Let me tell you – if you think your best friend dying is a bitch, try your best friend dying after he screws you over. It a bitch like no other (p 7).
Vera knows what really happened the night Charlie Khan died. He didn’t kill all those animals, though everyone assumes he did. He wasn’t a bad kid. She knows his father beat his mother and bullied him. She knows he had the spirit of the Great Hunter. After all, she was in love with him.
But that was before he ditched her for Jenny Flick and the Detentionhead crowd. From their youth, the two played together, grew together, protected and supported each other.
Then, during their junior year in High School, Jenny Flick inserted herself into Charlie’s life. Vera never understands why he abandons her for Jenny and her loser friends. But after Charlie acts cruelly toward her, she no longer cares. A few months later, Charlie’s dead.
Vera Dietz has many quality points. It is told from several different perspectives: Charlie’s (aka the dead kid), Ken Dietz (Vera’s dad), even the town’s make out point, the Pagoda. Mostly, it’s told from Vera’s perspective, alternating between the present and ‘history.’ Each voice is unique and genuine. Each contributes to the story.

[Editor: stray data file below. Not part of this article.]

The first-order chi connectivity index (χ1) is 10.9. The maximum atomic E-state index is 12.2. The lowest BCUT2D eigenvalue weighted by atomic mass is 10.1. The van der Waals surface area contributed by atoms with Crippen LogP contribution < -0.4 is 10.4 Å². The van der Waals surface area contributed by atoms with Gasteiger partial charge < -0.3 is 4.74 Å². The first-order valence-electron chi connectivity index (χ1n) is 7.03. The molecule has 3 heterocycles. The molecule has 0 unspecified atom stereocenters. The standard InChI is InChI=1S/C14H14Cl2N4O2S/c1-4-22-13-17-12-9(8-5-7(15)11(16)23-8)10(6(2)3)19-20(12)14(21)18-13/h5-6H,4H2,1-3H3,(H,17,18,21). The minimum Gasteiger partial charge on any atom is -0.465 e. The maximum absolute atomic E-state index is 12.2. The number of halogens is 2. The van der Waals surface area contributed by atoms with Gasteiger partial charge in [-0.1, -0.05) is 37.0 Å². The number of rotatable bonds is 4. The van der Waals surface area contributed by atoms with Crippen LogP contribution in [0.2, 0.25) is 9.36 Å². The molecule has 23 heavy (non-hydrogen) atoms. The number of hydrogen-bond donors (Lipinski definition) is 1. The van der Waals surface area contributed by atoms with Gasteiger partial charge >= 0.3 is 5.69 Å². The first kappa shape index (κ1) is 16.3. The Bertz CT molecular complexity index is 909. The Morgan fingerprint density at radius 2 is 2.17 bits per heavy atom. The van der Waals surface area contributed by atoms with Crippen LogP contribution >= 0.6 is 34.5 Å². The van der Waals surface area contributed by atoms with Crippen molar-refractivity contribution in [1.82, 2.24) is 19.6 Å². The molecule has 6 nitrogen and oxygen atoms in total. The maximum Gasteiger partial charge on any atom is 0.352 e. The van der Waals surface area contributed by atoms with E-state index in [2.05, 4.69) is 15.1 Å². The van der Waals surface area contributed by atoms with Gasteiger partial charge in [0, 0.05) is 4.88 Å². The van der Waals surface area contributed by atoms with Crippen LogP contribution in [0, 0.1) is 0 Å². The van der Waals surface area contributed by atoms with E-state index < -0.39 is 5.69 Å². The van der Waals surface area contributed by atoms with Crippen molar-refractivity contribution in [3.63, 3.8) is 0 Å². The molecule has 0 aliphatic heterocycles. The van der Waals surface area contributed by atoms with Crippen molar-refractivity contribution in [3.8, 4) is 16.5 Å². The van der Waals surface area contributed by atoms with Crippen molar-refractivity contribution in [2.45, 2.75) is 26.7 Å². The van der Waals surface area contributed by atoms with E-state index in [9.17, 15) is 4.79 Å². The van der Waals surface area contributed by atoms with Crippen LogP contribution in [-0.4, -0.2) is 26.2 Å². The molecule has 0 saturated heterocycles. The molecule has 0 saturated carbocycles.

This is not just a story about Vera and Charlie, about friendship and the hope of romance, but it is also a story about family, community and loss. There’s an element of bullying. Vera hallucinated under the weight of her kept knowledge. She turns to alcohol for relief, and this is handled well and honestly.
But there’s also some room to trim. Vera begins to drag just before the conclusion and I became a little impatient for things to wrap up. It gets a little repetitive. It just needed a little more editing.
While Vera is a very good book, I didn’t love it. It isn’t as divisive as Nothing nor as unique a plot as Stolen (whose language I often found beautiful). It lacks the economy of text that defines Revolver. (These are the other 2011 Printz honor books.)
But it is darkly humorous and the characterization is excellent. The narration, while it jumps perspective and time, is seemless, a huge feat in itself.
I certainly struggled alongside Vera and, especially her father. I felt a good deal of sympathy for him and I hated him for his weakness. I raged at their enemies, Jenny Flick and Mr. Kahn, and pitied Charlie.
However, the inclusion of Vera’s vocab class words is a technique I’ve seen used by other authors and it just didn’t resonate with me. It seemed… lazy. I would have just had Vera use the words, like parsimonious to describe her dad, rather than tying it to her lessons, as if she was just discovering the words to describe her dad at age 17. On top of all the Zen comments (Which Zen guy said, “If you want to drown, do not torture yourself with shallow water”? p 22) it was a little much. Oh well.
Of course, I still highly recommend this as a great read for older teens. Read other excellent (and more in depth) reviews at: The Book Smugglers, A Chair, a Fireplace and a Tea Cozy, and Reading Rants.
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